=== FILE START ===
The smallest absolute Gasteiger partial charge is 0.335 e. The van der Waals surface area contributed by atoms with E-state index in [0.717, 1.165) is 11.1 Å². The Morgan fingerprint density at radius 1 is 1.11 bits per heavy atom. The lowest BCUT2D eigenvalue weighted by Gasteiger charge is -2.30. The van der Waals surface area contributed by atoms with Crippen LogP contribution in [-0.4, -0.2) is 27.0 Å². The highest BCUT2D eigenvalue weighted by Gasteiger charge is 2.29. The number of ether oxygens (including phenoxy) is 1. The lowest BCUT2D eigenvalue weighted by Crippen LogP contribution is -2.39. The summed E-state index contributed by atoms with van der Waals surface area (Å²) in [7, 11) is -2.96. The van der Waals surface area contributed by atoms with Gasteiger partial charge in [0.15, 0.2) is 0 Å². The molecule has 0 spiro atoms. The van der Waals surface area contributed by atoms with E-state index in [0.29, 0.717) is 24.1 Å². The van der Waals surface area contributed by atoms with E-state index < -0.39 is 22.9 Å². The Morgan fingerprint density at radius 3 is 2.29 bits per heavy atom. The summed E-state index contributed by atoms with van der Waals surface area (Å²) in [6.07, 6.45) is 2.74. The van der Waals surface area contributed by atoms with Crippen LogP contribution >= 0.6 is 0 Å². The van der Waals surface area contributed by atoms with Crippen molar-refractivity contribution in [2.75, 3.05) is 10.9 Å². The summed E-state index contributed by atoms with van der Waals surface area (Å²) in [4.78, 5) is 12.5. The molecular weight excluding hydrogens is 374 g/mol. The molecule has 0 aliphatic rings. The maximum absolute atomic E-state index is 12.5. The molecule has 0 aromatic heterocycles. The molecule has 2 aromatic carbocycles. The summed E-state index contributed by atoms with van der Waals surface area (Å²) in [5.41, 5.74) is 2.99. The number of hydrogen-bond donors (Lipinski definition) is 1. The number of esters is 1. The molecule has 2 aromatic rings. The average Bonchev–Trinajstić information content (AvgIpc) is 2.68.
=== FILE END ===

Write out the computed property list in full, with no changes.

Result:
The smallest absolute Gasteiger partial charge is 0.335 e. The van der Waals surface area contributed by atoms with E-state index in [0.717, 1.165) is 11.1 Å². The Morgan fingerprint density at radius 1 is 1.11 bits per heavy atom. The lowest BCUT2D eigenvalue weighted by Gasteiger charge is -2.30. The van der Waals surface area contributed by atoms with Crippen LogP contribution in [-0.4, -0.2) is 27.0 Å². The highest BCUT2D eigenvalue weighted by Gasteiger charge is 2.29. The number of ether oxygens (including phenoxy) is 1. The lowest BCUT2D eigenvalue weighted by Crippen LogP contribution is -2.39. The summed E-state index contributed by atoms with van der Waals surface area (Å²) in [7, 11) is -2.96. The van der Waals surface area contributed by atoms with Gasteiger partial charge in [0.15, 0.2) is 0 Å². The molecule has 0 spiro atoms. The van der Waals surface area contributed by atoms with E-state index in [0.29, 0.717) is 24.1 Å². The van der Waals surface area contributed by atoms with E-state index < -0.39 is 22.9 Å². The Morgan fingerprint density at radius 3 is 2.29 bits per heavy atom. The summed E-state index contributed by atoms with van der Waals surface area (Å²) in [6.07, 6.45) is 2.74. The van der Waals surface area contributed by atoms with Crippen LogP contribution >= 0.6 is 0 Å². The van der Waals surface area contributed by atoms with Crippen molar-refractivity contribution in [2.75, 3.05) is 10.9 Å². The summed E-state index contributed by atoms with van der Waals surface area (Å²) in [4.78, 5) is 12.5. The molecular weight excluding hydrogens is 374 g/mol. The molecule has 0 aliphatic rings. The maximum absolute atomic E-state index is 12.5. The molecule has 0 aromatic heterocycles. The molecule has 2 aromatic carbocycles. The summed E-state index contributed by atoms with van der Waals surface area (Å²) in [5.41, 5.74) is 2.99. The number of hydrogen-bond donors (Lipinski definition) is 1. The number of esters is 1. The molecule has 2 aromatic rings. The average Bonchev–Trinajstić information content (AvgIpc) is 2.68.